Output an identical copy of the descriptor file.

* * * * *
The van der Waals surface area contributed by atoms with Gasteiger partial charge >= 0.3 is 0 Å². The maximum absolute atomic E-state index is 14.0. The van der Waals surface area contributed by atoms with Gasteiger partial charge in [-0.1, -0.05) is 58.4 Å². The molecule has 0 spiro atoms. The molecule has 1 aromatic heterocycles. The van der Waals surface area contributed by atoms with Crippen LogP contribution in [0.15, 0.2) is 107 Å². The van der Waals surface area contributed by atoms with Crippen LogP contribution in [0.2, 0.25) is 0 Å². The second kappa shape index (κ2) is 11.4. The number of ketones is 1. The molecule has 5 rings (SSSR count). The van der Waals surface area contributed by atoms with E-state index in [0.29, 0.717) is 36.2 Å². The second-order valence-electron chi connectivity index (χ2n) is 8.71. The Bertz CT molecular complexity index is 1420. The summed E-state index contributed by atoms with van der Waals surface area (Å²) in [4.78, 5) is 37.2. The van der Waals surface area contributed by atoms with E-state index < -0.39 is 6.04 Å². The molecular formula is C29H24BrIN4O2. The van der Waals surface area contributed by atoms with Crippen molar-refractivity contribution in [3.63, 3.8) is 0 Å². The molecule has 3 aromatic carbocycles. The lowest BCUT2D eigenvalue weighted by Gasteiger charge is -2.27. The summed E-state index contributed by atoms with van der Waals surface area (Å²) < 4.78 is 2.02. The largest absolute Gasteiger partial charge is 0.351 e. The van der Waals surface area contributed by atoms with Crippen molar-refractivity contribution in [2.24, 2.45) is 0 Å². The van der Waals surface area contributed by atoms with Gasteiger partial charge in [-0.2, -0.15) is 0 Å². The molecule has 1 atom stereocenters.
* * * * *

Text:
The van der Waals surface area contributed by atoms with Gasteiger partial charge >= 0.3 is 0 Å². The maximum absolute atomic E-state index is 14.0. The van der Waals surface area contributed by atoms with Gasteiger partial charge in [-0.1, -0.05) is 58.4 Å². The molecule has 0 spiro atoms. The molecule has 1 aromatic heterocycles. The van der Waals surface area contributed by atoms with Crippen LogP contribution in [0.15, 0.2) is 107 Å². The van der Waals surface area contributed by atoms with Crippen LogP contribution in [0.2, 0.25) is 0 Å². The second kappa shape index (κ2) is 11.4. The number of ketones is 1. The molecule has 5 rings (SSSR count). The van der Waals surface area contributed by atoms with E-state index in [0.29, 0.717) is 36.2 Å². The second-order valence-electron chi connectivity index (χ2n) is 8.71. The Bertz CT molecular complexity index is 1420. The summed E-state index contributed by atoms with van der Waals surface area (Å²) in [4.78, 5) is 37.2. The van der Waals surface area contributed by atoms with E-state index < -0.39 is 6.04 Å². The molecular formula is C29H24BrIN4O2. The van der Waals surface area contributed by atoms with Crippen molar-refractivity contribution in [3.63, 3.8) is 0 Å². The molecule has 3 aromatic carbocycles. The lowest BCUT2D eigenvalue weighted by Gasteiger charge is -2.27. The summed E-state index contributed by atoms with van der Waals surface area (Å²) < 4.78 is 2.02. The largest absolute Gasteiger partial charge is 0.351 e. The van der Waals surface area contributed by atoms with Crippen molar-refractivity contribution in [2.24, 2.45) is 0 Å². The van der Waals surface area contributed by atoms with Gasteiger partial charge in [-0.2, -0.15) is 0 Å². The molecule has 1 atom stereocenters.